Teach Children that Cultivating Virtue Is Better Than Accumulating Wealth
(Clearwisdom.net) From Jiafan, written by Sima Guang (1019-1086) during the Song Dynasty (960-1279)
People all wish to create good lives for their offspring, but hardly anyone succeeds. Why? Because they believe that only accumulating great wealth will benefit their children. Even if they have bountiful crops, own all the shops on the street, have silos filled with grain, or have trunks stuffed with treasure, they still think it is not enough and continue to pursue things relentlessly. They think that the wealth they accumulate will endure forever and that they can rest in peace.
These parents do not know that it is more important to teach their children how to be a person and how to manage a family with principles and manners. Their uneducated children quickly squander their parents' hard-earned fortune. They even call their parents stupid, say they don't know how to enjoy life, call them cheap, and abuse their own children.
Such wealthy but ill-bred children start with deception and theft to satisfy their greed. If money is short, they borrow with a promise to return it when their parents die. So carefully examine their mindset: they are eager to see their parents die. The worse case scenario is that they will not seek a doctor's care when their parents are sick and some will even poison their parents to obtain the family fortunes. Therefore, those who accumulate fortune for their children not only encourage their children's selfishness and bad behavior but also bring death to themselves.
There was once a gentleman born to a famous courtier family. He was very miserly despite the fact that he had obtained great riches. He would hold tightly to every grain of rice and every square inch of cloth. He locked up his treasures and money, holding the key in his hand during the day and sleeping with it at night. Later, when he was very sick, his children took his key when he was unconscious and stole all his treasures and money.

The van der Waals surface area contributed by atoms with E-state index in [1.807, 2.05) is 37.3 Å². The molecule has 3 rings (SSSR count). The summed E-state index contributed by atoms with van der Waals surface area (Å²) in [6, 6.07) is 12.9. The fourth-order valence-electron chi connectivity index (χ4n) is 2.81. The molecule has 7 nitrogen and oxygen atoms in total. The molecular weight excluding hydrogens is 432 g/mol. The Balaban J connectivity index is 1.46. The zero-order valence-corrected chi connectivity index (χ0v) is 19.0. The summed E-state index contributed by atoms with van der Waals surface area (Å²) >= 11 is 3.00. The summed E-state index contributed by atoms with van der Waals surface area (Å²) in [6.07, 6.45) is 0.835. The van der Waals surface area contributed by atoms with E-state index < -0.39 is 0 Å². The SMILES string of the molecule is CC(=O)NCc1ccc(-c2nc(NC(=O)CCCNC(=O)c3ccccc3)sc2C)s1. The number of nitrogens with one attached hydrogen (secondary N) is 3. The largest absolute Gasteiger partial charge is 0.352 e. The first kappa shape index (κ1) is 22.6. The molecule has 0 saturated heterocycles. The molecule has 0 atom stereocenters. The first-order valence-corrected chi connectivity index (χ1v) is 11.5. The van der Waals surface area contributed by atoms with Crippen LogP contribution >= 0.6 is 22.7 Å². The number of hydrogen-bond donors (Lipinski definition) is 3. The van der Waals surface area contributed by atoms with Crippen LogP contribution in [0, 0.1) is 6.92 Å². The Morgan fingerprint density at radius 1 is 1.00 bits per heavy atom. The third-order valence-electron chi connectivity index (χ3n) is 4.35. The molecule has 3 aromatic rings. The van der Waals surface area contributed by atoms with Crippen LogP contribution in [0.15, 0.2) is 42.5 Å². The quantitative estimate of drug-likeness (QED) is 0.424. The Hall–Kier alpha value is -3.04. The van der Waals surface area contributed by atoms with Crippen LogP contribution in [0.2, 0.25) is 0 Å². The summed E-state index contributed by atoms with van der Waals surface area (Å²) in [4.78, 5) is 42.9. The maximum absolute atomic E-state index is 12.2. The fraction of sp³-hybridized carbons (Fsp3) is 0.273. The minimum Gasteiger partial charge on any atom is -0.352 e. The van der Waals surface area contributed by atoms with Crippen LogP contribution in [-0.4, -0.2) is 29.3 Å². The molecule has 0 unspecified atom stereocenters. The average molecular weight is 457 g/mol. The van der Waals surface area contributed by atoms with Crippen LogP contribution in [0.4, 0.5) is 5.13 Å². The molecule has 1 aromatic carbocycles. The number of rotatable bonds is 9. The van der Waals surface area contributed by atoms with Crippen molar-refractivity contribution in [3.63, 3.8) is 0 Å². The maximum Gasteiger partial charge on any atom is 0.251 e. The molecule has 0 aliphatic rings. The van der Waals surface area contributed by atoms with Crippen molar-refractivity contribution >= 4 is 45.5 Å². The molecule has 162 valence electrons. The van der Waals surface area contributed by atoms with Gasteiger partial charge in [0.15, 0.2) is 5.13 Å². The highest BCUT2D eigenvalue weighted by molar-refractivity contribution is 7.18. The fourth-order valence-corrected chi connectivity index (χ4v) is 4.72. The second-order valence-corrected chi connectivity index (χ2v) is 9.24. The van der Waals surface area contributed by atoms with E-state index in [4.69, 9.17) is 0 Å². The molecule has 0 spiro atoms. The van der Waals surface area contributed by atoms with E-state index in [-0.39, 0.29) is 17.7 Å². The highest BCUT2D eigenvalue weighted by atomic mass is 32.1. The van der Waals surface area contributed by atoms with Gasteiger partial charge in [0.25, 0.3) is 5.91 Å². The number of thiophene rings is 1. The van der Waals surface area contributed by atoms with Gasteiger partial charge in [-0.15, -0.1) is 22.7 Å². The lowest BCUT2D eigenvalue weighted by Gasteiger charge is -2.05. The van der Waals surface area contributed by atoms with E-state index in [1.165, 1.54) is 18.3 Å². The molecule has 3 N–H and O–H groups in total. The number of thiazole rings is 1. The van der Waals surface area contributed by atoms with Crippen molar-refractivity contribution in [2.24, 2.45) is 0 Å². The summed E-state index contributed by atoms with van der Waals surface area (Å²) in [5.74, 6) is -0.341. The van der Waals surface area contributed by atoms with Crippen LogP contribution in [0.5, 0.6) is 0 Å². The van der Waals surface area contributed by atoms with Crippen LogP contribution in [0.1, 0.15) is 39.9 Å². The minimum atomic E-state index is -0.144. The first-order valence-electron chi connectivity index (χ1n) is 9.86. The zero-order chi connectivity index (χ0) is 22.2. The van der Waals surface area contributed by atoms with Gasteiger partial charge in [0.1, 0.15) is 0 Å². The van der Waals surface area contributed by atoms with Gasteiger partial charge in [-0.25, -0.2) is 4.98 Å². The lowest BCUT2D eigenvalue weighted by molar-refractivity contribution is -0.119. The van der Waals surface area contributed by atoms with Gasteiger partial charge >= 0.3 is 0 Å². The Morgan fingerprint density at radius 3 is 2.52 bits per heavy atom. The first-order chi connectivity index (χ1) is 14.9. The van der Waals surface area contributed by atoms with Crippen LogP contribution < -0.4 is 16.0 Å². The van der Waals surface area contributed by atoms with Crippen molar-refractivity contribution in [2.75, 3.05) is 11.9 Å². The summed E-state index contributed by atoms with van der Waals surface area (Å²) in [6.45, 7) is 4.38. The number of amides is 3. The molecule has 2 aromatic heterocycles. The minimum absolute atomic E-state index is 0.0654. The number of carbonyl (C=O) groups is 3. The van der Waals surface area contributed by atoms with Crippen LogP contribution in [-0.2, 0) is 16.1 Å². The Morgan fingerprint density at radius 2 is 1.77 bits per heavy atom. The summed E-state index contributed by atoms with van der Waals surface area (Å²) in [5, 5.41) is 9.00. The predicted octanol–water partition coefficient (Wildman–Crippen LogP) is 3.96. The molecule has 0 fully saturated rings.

When he came to, he discovered that his key and his money were gone, and he was so angry that he died instantly. His children did not grieve over his death but started a serious fight over his hidden fortune. Even his un-married daughter, her head covered, went to the Court to fight for her dowry. Folks gossiped about this shameful behavior, remarking that, from their youth, his children had only been taught to chase personal gain with no emphasis on integrity.
Money and possessions are necessities of life, but one should not be greedy. Once someone has too much wealth it becomes a burden. If children are raised to be nice and capable, they can earn enough for at least ordinary food and clothes and will not starve or freeze by the roadside. If children are not raised to be capable, even if their house is filled with wealth, it's of no use. Parents who accumulate great wealth and give it to their children are very unwise.
All the wise individuals of ancient times did not care about their children being poor or rich. Why didn't they leave lots of wealth to their children? It is because the ancient wise men knew that it was better to bequeath to their children noble virtues and strict manners. The noble men's children inherited pure characters and simple living styles.
Shun, an ancient Emperor more than four thousand years ago, was born to a lower class family, but he became an emperor because he diligently cultivated his virtue. His offspring inherited his noble characteristics and ruled the country for a long period of time, establishing the Xia Dynasty (around 2000 B.C. to 1766 B.C.). The Zhou family started accumulating virtue from Houji, a farming deity more than four thousands years ago. It passed to Gongliu, Houji's great grandson, to Zhou Wenwang, the tenth generation down from Gongliu, and finally down to Zhou Wuwang, Wenwang's son, who took over the Yinshang Dynasty (1766 B.C. -1122 B.C.) and established the Zhou Dynasty (1046 B.C.-256B.C.).
The Book of Songs (Shijing, a collection of 305 poems and lyrics edited by Confucius around 600 B.C.) says, "Zhou Wenwang accumulated virtue, emphasized manners, and passed these characteristics to his offspring. That enabled his country to be safe, the society to be stable, and helped his children rule the country for 800 years even when their relatives prospered and established small counties all over the country. Wouldn't you say that their ancestors left huge profits to their children?"